In summary, we performed miRNA profiling of thymic stromal cells and identified miR-205 as a candidate miRNA with preferential expression in mTECs. We show here that miR-205 is highly expressed in mTEC populations during both embryonic development and in the postnatal thymus. To characterize the role of miR-205 in mTECs, we utilized a miR-205 conditional allele in combination with FoxN1-Cre to target the ablation of miR-205 to TEC lineages. We were unable to detect a phenotype in miR-205 deficient TECs in adult mice, and both thymocyte development and peripheral lymphocyte homeostasis appeared comparable between miR-205ΔTEC mice and controls. Immunization with an Aire-dependent self-antigen failed to reveal a breakdown in central tolerance, and miR-205ΔTEC mice did not show any other signs of overt autoimmunity. Finally, thymic stress models were unable to suggest a role for miR-205 in TECs as miR-205ΔTEC mice showed similar recovery to littermate controls following either poly(I:C) or SL-TBI mediated thymic involution. Thus, the function of miR-205 in the postnatal thymus remains elusive.
Materials and Methods
FoxN1-Cre knock-in mice were kindly provided by N. Manley . Targeted miR-205 (miR-205lacZ) mice have been described previously . To generate conditional knockout mice miR-205lacZ/+ mice were crossed to a previously described Rosa-Flp allele to excise the lacZ/neomycin cassette . After confirming the deletion of these two elements, we out-crossed the Rosa-Flp allele and then backcrossed miR-205fl/+ mice to the C57BL/6J background for 3 generations. At this point miR-205fl/+ mice were crossed with B6.FoxN1-Cre mice for experimental analysis. Throughout this study miR-205ΔTEC represents FoxN1-Cre+ miR-205fl/fl mice and littermate controls are FoxN1-Cre+ miR-205fl/+ mice and all FoxN1-Cre- mice. IRBP-/-, Aire-GFP (Adig), and Aire-/- mice have been described previously [6, 7, 41]. Mice were housed and bred under specific-pathogen free conditions at the University of California, San Francisco (UCSF) Animal Barrier Facility. Animal experiments were approved by the UCSF Institutional Animal Care and Use Committee (IACUC) for this study (approval number AN091519).
Thymic Stress Models
For poly(I:C)-induced thymic involution, High Molecular Weight poly(I:C) (Invivogen) was reconstituted in sterile saline according to the manufacturer’s instructions. Mice were treated intraperitoneally on day (-3) and day 0 and then harvested at the indicated recovery timepoints. For sub-lethal total body irradiation (SL-TBI) experiments, mice were exposed to a single 550 cGy dose of radiation on day 0 and allowed to recover without hematopoietic rescue until they were analyzed at the designated timepoints.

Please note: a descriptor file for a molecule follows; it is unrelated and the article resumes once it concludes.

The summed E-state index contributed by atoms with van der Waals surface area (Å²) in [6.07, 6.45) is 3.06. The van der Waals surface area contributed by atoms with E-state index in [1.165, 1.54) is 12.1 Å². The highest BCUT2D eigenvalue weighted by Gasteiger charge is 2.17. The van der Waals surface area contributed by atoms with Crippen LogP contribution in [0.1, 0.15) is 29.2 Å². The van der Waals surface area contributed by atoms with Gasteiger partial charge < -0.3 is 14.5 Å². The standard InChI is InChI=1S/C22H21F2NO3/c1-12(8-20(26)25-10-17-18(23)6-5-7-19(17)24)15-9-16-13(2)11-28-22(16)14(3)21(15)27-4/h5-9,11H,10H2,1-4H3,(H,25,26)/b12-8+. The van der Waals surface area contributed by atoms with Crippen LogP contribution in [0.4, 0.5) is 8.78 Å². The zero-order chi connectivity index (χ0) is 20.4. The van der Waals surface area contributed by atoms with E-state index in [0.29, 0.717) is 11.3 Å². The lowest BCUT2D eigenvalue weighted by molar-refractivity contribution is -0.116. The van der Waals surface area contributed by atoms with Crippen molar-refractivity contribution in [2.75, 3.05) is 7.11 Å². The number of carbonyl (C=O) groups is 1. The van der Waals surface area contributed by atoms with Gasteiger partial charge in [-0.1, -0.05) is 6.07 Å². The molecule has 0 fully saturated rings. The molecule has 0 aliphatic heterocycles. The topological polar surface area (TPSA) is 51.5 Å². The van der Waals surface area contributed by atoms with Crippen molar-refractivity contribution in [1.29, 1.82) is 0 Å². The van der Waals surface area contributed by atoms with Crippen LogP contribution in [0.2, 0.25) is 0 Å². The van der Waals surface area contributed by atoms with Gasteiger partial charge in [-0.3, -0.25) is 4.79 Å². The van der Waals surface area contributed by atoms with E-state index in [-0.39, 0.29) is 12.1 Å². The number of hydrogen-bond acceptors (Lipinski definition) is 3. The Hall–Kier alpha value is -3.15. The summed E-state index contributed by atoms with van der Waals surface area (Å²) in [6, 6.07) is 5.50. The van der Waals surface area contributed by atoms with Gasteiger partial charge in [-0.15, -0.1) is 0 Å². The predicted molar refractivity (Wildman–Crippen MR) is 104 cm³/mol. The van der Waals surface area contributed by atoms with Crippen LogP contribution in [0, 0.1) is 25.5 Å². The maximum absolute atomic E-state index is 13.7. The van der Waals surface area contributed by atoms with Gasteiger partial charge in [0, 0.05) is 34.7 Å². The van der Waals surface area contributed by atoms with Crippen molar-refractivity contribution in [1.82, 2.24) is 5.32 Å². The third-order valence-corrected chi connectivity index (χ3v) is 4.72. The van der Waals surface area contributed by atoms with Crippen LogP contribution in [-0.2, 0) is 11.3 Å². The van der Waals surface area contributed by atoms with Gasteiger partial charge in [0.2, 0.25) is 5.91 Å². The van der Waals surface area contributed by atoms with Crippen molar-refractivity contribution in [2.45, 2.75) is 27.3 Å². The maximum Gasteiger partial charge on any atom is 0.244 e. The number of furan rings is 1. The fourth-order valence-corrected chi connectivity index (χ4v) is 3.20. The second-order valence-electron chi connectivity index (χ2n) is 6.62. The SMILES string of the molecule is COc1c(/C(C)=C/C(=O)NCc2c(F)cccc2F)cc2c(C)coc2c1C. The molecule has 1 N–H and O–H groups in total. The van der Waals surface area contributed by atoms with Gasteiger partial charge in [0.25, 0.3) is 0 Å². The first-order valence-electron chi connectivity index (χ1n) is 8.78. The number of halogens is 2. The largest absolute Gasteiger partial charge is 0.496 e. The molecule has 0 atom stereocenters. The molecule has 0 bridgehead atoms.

Thymic stromal cells were isolated as described previously [41, 78]. Briefly, thymi were minced with razor blades and digested with DNase I and Liberase TM (Roche) before gradient centrifugation with Percoll PLUS (GE Healthcare). Enriched stromal cells were first incubated with the Fc-receptor blocking antibody 2.4G2 and then stained with the indicated surface marker antibodies (BioLegend). For lymphocyte staining, all surface marker antibodies were obtained from BioLegend. For intracellular staining, cells were processed using the Foxp3 Staining Buffer Set and stained with anti-Foxp3-APC (eBiosciences), anti-Ki67-PE (BD Biosciences), or anti-Aire-A647 (eBiosciences). All data were collected using a BD LSR II flow cytometer and analyzed with either FloJo software (TreeStar) or FACS Diva (BD Biosciences). Cell sorting for microarray and qPCR analyses was performed using a BD FACS Aria III cell sorter.
Total RNA was extracted from FACS-sorted samples using TRIzol (Invitrogen) according to the manufacturer’s instructions.
RNA was extracted as described above. As described previously , reverse transcriptase reactions were performed using the Applied Biosystems TaqMan MicroRNA RT kit and quantitative PCR reactions were performed using the Applied Biosystems TaqMan miRNA assay system. All reactions were normalized to sno202.
Thymic subsets were FACS-purified from 4-week old NOD wildtype mice. Thymi from 10–12 female mice were pooled together for stromal cell isolation, and RNA was extracted as described above. Sample preparation, labeling, and array hybridizations were performed according to standard protocols from the UCSF Shared Microarray Core Facilities and Agilent Technologies (http://www.arrays.ucsf.edu and http://www.agilent.com). Total RNA quality was assessed using a Pico Chip on an Agilent 2100 Bioanalyzer (Agilent Technologies, Palo Alto, CA). RNA was labeled with Cy3-CTP using the miRCURY LNA microRNA power labeling kit (Exiqon, Inc, Woburn, MA), according to manufacturer’s protocol. Labeled RNA was hybridized to Agilent custom UCSF miRNA v3.6 multi-species 8x15K Ink-jet arrays (Agilent). Hybridizations were performed for 16 hrs, according to the manufacturers protocol (Agilent). Arrays were scanned using the Agilent microarray scanner (Agilent) and raw signal intensities were extracted with Feature Extraction v10.1 software (Agilent). Data are available from Gene Expression Omnibus: accession number GSE68674.